Welcome to the Bite Club - where the only requirement for membership is death...
West Hollywood, California. The Creative City. Liberal and welcoming. Free from discrimination and hatred. A safe place to live if you're gay. But West Hollywood isn't safe anymore...
Someone in town has a macabre passion for beautiful young men. Healthy, gym-toned male bodies keep turning up - tortured, drained of blood, missing parts, and quite dead.
WeHo Coroner Becky O'Brien is helpless to stop the accumulation of corpses. At the end of her investigative rope, she calls upon an old college friend, Christopher Driscoll, who is something of an expert on serial killers. Rushing to her aid, Chris arrives in town with his quirky boyfriend Troy in tow. Prowling the dark alleys and cruisy bars of WeHo in search of the psychotic fiend, the trio soon realizes that something possibly not human has taken up residence in Boy's Town - something with an insatiable hunger for the flesh and blood of hot young men.
The main characters are a vampire and his 'Renfield,' as is a ghoul that they meet along the way. Other characters are assumed to be gay, but are not explicitly stated to be so.
The book is fun and enjoyable read. The characters do tend towards the stereotypical, but in an amusing way.
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I'm the type of vampire/shapeshifter fan that likes a little originality in my stories. I did not get that in this novel as I had hoped.
The story would have been much more engrossing had it not been so cliche. The pacing would have been much smoother if page fillers of unnecessary back stories hadn't been written for every single character that was introduced in the novel. The back histories weren't really that interesting and broke the flow of the novel, the back histories that were told, did not move the story along at all. They felt more like detours, page fillers.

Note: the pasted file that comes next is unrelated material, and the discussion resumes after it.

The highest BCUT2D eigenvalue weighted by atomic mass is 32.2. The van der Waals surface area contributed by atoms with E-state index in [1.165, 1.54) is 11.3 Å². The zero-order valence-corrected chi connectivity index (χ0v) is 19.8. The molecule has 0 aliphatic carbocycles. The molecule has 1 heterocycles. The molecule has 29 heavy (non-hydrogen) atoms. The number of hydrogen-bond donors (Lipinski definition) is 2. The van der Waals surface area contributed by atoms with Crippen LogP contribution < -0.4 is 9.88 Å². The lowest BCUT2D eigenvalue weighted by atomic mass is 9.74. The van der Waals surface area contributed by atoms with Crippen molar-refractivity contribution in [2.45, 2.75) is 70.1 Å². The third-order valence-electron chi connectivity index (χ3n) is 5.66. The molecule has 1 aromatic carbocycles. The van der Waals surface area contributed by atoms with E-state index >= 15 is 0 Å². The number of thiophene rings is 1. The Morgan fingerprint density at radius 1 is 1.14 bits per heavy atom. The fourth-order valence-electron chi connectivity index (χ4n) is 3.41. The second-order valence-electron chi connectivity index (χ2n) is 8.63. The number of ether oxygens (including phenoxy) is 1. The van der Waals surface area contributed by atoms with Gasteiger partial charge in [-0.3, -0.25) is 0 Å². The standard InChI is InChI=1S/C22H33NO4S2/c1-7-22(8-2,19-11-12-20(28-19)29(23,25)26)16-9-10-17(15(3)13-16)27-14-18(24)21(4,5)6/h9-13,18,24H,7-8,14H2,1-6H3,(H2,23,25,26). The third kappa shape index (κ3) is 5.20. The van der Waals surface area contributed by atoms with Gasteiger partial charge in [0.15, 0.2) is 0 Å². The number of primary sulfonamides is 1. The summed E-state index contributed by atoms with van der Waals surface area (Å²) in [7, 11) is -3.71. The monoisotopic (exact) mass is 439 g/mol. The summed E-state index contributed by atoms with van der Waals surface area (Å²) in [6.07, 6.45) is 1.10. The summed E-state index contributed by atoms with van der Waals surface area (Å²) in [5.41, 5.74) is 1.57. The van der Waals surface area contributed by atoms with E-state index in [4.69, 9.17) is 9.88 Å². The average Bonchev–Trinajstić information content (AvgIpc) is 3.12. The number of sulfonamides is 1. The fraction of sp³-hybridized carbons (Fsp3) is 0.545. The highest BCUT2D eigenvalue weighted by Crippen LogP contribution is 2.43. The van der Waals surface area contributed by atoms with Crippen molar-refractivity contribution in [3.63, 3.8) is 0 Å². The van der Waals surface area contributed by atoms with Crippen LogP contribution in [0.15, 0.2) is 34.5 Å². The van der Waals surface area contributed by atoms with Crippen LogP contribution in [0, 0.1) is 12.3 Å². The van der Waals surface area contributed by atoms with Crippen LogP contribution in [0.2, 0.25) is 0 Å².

The characters would have been more interesting if they were more likable or kind. I didn't get the feeling that the two male lovers actually loved each other, but merely tolerated each other. And there were unnecessary harsh words exchanged between characters that should have had a more amicable and loving relationship. I found that their personality descriptions were contradicted by their actions. For example: Becky is supposed to be this top notch pathologist who is extremely attentive to details, but a few paragraphs later, she's an overweight, sloppy junk food eater that leaves crumbs and sugary smudges in her path. A person as meticulous as she is supposed to be would not be so sloppy or easily distracted by food.
There was too much slapstick comedy. Now don't get me wrong, I'm no stranger to slapstick, I'm a fan of slapstick done well! But the comedic pace of this novel seemed off and inappropriate in various situations and I didn't find it at all funny.
I don't know, perhaps this is what Mr. Bodner was going for in his novel and if that's the case, then this just wasn't my type of vampire novel. Also, anyone who has a liking for shapeshifters may not like this author's vision of them.
But my biggest complain is this: If Mr Hal Bodner's idea of humor is to make juvenile fat jokes throughout the span of his novel, I was not amused. It got tired fast within the first 15 pages. Please take into consideration who might be reading your novels (perhaps a big-boned reader or two.). A fat joke or two isn't taboo, but numerous 'greedy, sloppy fat people' jokes is ridiculous. Not only is it insulting and annoying to the reader but it's hard to be care seriously for a character who happens to be the butt of all jokes. I wanted to like this book, I wanted to love this book, but the characters fell flat to me. I'm sorry.
My honest review...
By: Steven ( firstname.lastname@example.org )
This book is one of the best queer horror stories I have read to date.
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